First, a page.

SE 5101 Foundations of Physical Systems Modeling
This course is designed to provide students with the foundations of physical systems modeling and computational methods for performance analysis. Students will develop skills in the areas of fundamental physical and mathematical representations of fluid dynamics, thermodynamics, heat transfer, and electro-mechanics. This course will also introduce concepts on how systems can be architected and designed with the aid of models. Topics include system and component requirements specification, the creation of system models for design and control analysis of physical systems. Emphasis is placed on the modeling of such systems in the equation oriented programming environment of the Modelica language, and the utilization of these system models within the Functional Mockup Interface for co-simulation and Model Exchange. Examples of Aircraft Environmental Control, Chiller Systems and Plants, Engine Fuel Systems, Variable Frequency Drives and Electric Machines are used for the demonstration of the theoretical and modeling aspects of physical system modeling.
Recommended Prep: Undergraduate degree in ME, CHEG and Modelica Software
SE 5202 Foundations of Control
The objectives of this course are to familiarize the students with system design flows used for designing, implementing and verifying control systems and to provide skills necessary to design and analyze practical regulatory controllers for Cyber-Physical systems. Successful students will be cognizant of the role of controls in the system design process and will be proficient in specifying control system requirements, especially as they relate to attenuation of load disturbances, robustness to dynamic system model uncertainty, actuator nonlinearities, and measurement noise; knowledgeable of the distinctions between modeling systems for control and understanding the fundamental limits of regulatory control systems; knowledgeable of the role of control architectures for regulatory controllers, including sensor selection and sizing of actuators; aware of practical control design methods focusing on PID controllers; controller implementation, validation, testing, diagnostics and tuning. Use of computer-aided engineering tools (Dymola, MATLAB/Simulink) in the design flow for control of cyber-physical systems is emphasized.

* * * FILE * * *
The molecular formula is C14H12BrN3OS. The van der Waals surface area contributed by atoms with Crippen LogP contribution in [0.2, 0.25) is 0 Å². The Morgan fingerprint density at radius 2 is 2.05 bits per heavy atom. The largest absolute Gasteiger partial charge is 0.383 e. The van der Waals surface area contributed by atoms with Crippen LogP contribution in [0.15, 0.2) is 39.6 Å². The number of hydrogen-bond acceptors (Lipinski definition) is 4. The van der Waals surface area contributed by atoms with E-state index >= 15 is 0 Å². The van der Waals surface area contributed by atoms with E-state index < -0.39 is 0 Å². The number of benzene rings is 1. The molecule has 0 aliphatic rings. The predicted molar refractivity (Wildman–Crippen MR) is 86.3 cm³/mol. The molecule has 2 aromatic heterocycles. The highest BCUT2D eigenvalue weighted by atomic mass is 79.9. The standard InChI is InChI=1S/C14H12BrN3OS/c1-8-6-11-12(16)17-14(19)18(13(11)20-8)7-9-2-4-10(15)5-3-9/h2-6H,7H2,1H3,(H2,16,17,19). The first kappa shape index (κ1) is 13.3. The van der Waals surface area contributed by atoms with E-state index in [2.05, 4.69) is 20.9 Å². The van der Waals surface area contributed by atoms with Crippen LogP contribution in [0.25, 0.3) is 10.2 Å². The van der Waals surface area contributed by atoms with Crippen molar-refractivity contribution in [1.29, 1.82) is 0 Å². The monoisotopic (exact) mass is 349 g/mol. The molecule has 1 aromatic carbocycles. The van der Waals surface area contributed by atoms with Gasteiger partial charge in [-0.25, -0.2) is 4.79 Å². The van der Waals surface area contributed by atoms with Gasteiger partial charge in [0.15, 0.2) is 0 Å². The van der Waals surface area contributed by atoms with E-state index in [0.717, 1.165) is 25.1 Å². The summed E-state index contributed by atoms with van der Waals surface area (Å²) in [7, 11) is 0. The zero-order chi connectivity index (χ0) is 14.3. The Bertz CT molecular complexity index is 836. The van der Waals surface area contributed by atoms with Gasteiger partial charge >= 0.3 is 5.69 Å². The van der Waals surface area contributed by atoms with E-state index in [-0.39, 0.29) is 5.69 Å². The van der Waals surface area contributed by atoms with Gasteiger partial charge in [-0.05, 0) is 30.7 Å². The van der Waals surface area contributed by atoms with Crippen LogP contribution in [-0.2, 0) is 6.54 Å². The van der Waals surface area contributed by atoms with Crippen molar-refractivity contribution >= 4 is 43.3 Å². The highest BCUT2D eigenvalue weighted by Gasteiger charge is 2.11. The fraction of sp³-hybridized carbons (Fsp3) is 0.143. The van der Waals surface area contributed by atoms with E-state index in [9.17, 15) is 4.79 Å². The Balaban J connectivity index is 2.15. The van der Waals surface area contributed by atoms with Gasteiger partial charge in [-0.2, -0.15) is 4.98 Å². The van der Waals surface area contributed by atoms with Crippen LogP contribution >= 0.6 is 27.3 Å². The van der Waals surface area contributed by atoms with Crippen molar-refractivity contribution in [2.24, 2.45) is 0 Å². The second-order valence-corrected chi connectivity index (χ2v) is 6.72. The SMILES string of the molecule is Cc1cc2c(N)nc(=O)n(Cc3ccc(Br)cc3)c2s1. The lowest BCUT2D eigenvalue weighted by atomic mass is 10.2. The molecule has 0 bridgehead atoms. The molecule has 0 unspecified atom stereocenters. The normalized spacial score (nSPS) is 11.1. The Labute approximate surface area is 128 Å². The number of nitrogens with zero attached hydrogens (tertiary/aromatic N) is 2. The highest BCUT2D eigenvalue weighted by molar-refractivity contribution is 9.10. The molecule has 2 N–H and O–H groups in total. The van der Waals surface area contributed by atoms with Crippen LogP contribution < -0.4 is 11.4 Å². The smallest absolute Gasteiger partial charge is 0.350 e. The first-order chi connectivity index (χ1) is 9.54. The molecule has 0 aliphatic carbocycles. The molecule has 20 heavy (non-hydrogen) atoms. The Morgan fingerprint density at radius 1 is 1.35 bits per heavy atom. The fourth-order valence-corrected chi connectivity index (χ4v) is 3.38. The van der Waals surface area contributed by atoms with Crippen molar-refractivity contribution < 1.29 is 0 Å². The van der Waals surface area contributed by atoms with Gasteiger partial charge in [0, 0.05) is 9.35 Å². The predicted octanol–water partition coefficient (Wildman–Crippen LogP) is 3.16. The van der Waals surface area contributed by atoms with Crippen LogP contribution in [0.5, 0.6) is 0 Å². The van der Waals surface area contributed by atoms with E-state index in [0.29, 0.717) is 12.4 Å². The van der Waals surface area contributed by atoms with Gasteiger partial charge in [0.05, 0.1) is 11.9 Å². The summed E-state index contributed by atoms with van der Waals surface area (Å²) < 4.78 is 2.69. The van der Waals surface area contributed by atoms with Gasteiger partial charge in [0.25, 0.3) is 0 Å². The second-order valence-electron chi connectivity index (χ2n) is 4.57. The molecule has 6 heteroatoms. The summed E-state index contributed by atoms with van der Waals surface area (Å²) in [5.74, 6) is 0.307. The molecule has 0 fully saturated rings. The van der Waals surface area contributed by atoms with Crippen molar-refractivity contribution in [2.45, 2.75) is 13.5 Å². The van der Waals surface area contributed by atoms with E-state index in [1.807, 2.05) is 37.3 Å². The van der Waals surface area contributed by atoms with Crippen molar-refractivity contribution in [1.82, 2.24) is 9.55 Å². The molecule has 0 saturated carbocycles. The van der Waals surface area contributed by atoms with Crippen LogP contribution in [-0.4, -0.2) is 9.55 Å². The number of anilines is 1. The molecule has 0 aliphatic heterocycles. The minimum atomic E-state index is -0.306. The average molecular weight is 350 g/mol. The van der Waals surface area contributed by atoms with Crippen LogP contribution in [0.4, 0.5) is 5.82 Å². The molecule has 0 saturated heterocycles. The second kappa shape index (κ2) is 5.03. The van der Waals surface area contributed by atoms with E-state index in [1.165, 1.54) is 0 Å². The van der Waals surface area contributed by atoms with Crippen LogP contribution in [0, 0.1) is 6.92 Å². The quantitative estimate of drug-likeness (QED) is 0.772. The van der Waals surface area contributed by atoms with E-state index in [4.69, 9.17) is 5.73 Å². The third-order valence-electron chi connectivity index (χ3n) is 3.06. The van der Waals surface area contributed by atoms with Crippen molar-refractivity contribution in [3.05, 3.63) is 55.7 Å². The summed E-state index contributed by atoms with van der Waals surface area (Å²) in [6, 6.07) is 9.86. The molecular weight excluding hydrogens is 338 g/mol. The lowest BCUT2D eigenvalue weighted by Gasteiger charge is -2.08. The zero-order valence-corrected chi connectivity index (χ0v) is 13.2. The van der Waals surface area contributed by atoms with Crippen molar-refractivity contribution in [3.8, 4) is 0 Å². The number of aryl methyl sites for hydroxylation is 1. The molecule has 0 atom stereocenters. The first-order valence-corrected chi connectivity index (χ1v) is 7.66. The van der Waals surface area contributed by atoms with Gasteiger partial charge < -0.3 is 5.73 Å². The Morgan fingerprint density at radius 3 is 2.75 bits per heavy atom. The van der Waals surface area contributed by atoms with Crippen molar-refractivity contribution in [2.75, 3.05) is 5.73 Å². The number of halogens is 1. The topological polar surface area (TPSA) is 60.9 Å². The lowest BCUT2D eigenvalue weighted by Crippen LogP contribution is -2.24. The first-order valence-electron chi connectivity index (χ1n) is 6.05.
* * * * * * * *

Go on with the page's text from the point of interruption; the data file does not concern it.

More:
Prerequisite: Undergraduate course in Systems Analysis; SE 5101
SE 5203 Design Flows for Control and Verification
The objectives of this course are to familiarize students with platform-based design flows for control and verification of cyber-physical systems, and to provide skills necessary to capture system-level requirements under nominal and hazardous conditions; select functional architecture and system structure considering hazards and reliability; conduct preliminary as well as detailed control system design for performance, reliability, robustness, implementation and cost; and carry out verification and validation processes for cyber-physical systems. Successful students will be cognizant of the role of controls in the system design process and will be proficient in specifying system requirements performing hazard analysis for dynamics and control of cyber-physical systems; understanding functional architecture and control structure evaluation, selection and validation considering hazards and reliability; preliminary as well as detailed model-based control system design for performance, reliability, robustness, implementation and cost; and verification and validation of control systems at various model abstraction levels. Special emphasis will be on development processes spanning requirements, dynamics & control, robustness, safety and computational and embedded system implementation issues. Use of computer-aided engineering tools (e.g., Rhapsody, Dymola, and MATLAB/Simulink) in the design flow for control of cyber-physical systems is stressed.
Prerequisite: SE 5101; SE 5202
SE 5295 Capstone Projects for Controlled Systems
This project course is designed to apply the skills, concepts and tools learned in requirement analysis, architecture selection, basic design and development, and design flow for controls on industry-relevant challenges. An industry and UConn mentoring team advise students on capstone projects.
Prerequisite: SE 5101; SE 5202; SE 5203